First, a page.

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Objects in the environment can be described at many scales. For example, an orange has a shape (roughly round) and, if we look more closely, we notice that the surface is smooth but irregular, composed of small bumps. If we continue to a microscopic scale, the interaction of light with the molecular structure of the surface of the orange gives it a characteristic shiny or glossy appearance and a characteristic color. From a physicist's point of view, the surface exists at many different spatial scales: megascale, mesoscale, and microscale, according to a classification adopted by Jan Koenderink and Andrea van Doorn.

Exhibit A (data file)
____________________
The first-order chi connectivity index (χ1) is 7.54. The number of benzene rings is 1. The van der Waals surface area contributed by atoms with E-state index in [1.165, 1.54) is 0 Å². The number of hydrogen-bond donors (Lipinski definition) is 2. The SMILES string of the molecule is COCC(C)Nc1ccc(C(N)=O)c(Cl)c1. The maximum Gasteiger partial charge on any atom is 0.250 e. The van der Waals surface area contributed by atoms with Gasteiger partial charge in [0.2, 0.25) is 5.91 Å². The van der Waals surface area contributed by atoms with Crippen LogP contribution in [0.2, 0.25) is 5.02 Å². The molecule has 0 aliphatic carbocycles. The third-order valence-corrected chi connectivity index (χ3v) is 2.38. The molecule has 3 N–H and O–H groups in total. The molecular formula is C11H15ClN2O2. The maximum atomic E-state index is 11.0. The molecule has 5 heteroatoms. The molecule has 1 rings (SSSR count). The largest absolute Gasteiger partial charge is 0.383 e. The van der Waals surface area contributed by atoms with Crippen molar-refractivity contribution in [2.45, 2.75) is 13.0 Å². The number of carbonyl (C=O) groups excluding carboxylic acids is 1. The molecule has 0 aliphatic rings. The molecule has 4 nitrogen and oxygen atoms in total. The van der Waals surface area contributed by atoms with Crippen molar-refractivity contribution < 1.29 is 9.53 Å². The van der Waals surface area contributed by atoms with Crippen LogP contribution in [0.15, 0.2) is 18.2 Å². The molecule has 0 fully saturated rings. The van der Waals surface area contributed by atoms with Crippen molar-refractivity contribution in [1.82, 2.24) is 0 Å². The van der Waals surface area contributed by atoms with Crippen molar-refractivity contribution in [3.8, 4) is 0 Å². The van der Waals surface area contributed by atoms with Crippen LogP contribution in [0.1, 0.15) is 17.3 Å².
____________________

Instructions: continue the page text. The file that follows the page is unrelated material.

The visual system provides considerable information about surfaces at different scales (small, round, rough, glossy, orange, etc.) that correspond roughly—but only roughly—to identifiable physical ...

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